Pittwater MP Rob Stokes says emergency services vehicles are permitted to travel on the parkway during flooding "provided it is safe to do so".

Mr Stokes also rejects the idea that the need to fix the road is urgent, arguing that the majority of Northern Beaches patients in ambulances go directly to Royal North Shore Hospital in St Leonards, travelling on the same routes.

According to Angus Gordon, the long-standing issue of flooding is due to the way the road was built and the build-up of sand in Middle Creek, which occurred as a result of the building boom in Frenchs Forest and Belrose during the 1950s to 1970s.

Because sediment controls were not used, massive quantities of sand released during the suburbs' development flowed Into Middle Creek, choking the waterway.

To my estimate, there is 3 million cubic metres of sand that wasn't there in the '40s," says Mr Gordon. He says the solution is to dredge Middle Creek, and use the sand to replenish the eroded coastline at Narrabeen and Collaroy.

But to completely resolve the flooding, he says the affected section of road would still need to be shifted about 100m to the south, impacting vegetation.

Middle Creek is managed by Northern Beaches Council - which wants to set up an interagency working group comprised of various state government bodies - to find environmentally sensitive ways to fix the problem.

Northern Beaches Council administrator Dick Persson says residents want the flooding addressed, in light of anticipated increased road-traffic demand associated with the development of the hospital and rezoning of the adjacent Frenchs Forest precinct.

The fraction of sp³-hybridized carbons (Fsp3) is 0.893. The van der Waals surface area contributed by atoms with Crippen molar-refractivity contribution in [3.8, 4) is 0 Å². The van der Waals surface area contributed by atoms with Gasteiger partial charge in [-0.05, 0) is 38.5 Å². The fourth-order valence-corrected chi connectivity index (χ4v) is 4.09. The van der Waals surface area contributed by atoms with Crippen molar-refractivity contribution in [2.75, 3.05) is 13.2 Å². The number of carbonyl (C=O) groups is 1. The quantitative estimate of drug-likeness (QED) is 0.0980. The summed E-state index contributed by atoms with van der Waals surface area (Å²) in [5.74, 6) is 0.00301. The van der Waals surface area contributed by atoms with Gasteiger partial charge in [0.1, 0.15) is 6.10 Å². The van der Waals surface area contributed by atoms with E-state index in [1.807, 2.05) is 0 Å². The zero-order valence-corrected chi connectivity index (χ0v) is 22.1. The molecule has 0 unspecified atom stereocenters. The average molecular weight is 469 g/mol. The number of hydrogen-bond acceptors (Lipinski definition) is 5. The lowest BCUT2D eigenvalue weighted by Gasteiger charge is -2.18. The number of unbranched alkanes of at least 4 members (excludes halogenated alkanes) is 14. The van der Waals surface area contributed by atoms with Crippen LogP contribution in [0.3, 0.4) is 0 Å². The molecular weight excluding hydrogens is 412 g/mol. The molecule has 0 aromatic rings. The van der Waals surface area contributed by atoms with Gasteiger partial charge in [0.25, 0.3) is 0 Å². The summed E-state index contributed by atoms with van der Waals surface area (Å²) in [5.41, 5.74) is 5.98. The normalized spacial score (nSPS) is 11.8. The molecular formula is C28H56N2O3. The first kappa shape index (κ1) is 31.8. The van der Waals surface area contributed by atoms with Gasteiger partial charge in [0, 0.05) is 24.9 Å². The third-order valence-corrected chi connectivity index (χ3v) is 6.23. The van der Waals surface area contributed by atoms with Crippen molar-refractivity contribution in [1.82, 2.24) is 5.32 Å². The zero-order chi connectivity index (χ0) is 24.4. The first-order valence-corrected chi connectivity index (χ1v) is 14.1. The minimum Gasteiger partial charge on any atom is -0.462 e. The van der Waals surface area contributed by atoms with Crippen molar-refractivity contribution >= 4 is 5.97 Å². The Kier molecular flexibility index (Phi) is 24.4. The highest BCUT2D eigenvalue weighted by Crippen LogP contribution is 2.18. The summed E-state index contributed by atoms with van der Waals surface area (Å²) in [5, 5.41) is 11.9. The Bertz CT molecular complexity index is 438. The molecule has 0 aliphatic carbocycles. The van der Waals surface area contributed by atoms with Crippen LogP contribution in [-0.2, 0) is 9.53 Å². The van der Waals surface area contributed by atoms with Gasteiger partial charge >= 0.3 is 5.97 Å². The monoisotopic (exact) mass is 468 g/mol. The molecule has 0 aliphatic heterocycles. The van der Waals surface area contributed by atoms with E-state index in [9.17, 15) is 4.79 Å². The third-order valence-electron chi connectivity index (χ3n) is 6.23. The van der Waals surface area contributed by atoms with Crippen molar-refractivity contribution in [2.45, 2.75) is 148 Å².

However, for the moment, it seems undertaking a major project at the affected site is not a priority for the government.

In 2013, the Roads and Maritime Services (RMS) Indicated it was Investigating options to fix flooding. It's unclear what was found, but a RMS spokesperson says options to mitigate flooding “have been investigated but pose significant risk".

The spokesperson points to significant hospital-related road projects that are now underway at Frenchs Forest and upgrades to Mona Vale Road designed to improve traffic flow during a flood emergency.

These upgrades cost some $600 million, says Wakehurst MP and Health Minister Brad Hazzard, who argues the electorate is doing very well in terms of roads funding.

“At some point in the not too distant future, I'd like to see more money spent on [Wakehurst Parkway] but let's get the first lot done first.

"The vehicles can pass along Pittwater Road and up Warringah Road to the hospital. It might be a slightly longer passage, but for an ambulance using lights and sirens it should not be."

He says he is sceptical about claims Pittwater could be cut off in an extreme weather event.

"I respect Angus Gordon and his viewpoint generally, but I've never heard that argument point and find it hard to believe," he states.

The health authorities say there's nothing that would warrant any major concern.”